The Relative Importance of Taste Shocks and Price Movements in the Variation of Cost-of-Living: Evidence From Scanner Data

40 Pages Posted: 27 Sep 2018

See all articles by Eniko Gábor-Tóth

Eniko Gábor-Tóth

Deutsche Bundesbank; Central European University (CEU) - Department of Economics

Philip Vermeulen

European Central Bank (ECB)

Date Written: February 1, 2018

Abstract

Intertemporal consumer preference shifts, although common in modern macro-economic models as drivers of demand shocks, have important but largely unexplored implications for price index theory and thus, for empirically measured price changes. The current practice of inflation measurement basically ignores taste changes and this study aims to fill this gap. We derive a cost-of-living index in the presence of intertemporal preference shifts and show that such taste changes tend to lower the cost-of-living. Using a large barcode level dataset that covers 331 product groups and ten countries, we then uncover the importance of taste changes in explaining consumer demand shifts across close substitutes. We also analyze how measured consumer price inflation alters after allowing for taste adjustment over time and under CES preferences. To do so, we estimate the elasticity of substitution between varieties of the same good and use those to calculate goods price indexes. Our results show that the median elasticity of substitution is around 4 and find that measured average annual goods price inflation is on average about 1.1 percent lower when taking into account consumer taste shifts compared to standard goods price indexes. Our results indicate that taste changes are an important hitherto ignored factor in the measurement of cost-of-living changes.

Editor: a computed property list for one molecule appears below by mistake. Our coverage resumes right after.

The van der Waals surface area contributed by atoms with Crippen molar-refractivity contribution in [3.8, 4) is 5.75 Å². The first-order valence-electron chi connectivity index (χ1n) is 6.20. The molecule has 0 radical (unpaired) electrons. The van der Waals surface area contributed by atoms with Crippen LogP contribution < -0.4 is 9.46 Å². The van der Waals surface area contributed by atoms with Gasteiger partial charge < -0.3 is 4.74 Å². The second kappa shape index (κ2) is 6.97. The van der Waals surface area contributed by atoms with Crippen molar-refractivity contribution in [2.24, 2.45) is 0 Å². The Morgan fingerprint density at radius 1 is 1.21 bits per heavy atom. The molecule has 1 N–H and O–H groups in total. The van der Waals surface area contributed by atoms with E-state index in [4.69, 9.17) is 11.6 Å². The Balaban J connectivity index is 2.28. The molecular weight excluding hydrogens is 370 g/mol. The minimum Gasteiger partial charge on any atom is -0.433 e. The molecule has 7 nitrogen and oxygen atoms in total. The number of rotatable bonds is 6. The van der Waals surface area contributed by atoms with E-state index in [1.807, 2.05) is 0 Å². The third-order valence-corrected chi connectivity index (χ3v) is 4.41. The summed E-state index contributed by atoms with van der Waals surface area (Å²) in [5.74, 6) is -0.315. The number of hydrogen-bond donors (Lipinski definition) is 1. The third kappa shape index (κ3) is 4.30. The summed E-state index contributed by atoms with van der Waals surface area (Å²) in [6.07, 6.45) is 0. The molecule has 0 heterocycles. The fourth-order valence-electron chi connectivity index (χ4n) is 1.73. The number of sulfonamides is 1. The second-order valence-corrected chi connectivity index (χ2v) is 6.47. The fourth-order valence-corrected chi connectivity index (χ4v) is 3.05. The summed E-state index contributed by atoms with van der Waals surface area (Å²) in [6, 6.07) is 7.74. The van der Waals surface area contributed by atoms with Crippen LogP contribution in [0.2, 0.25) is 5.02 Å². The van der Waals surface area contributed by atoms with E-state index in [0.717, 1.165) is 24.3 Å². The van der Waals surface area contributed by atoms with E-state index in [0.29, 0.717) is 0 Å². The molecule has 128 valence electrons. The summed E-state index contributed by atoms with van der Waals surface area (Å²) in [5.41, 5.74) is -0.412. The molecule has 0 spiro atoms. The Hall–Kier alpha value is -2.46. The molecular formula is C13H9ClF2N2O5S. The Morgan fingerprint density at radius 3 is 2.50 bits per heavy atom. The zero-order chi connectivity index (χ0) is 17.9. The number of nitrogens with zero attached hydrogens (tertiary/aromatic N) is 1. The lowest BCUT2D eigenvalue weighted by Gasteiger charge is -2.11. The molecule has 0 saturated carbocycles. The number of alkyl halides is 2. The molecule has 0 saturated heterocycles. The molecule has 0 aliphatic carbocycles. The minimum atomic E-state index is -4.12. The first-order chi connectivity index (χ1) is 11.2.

Keywords: Inflation Measurement Bias, Cost-of-Living, Price Index, Elasticity of Substitution

JEL Classification: D11, D12, E31

Suggested Citation

Gábor-Tóth, Eniko and Vermeulen, Philip, The Relative Importance of Taste Shocks and Price Movements in the Variation of Cost-of-Living: Evidence From Scanner Data (February 1, 2018). Available at SSRN: https://ssrn.com/abstract=3246221 or http://dx.doi.org/10.2139/ssrn.3246221

Eniko Gábor-Tóth

Deutsche Bundesbank ( email )

Wilhelm-Epstein-Str. 14
Frankfurt/Main, 60431
Germany

Central European University (CEU) - Department of Economics ( email )

Nador u. 9.
Budapest H-1051
Hungary

Philip Vermeulen (Contact Author)

European Central Bank (ECB) ( email )

Sonnemannstrasse 22
Frankfurt am Main, 60314
Germany

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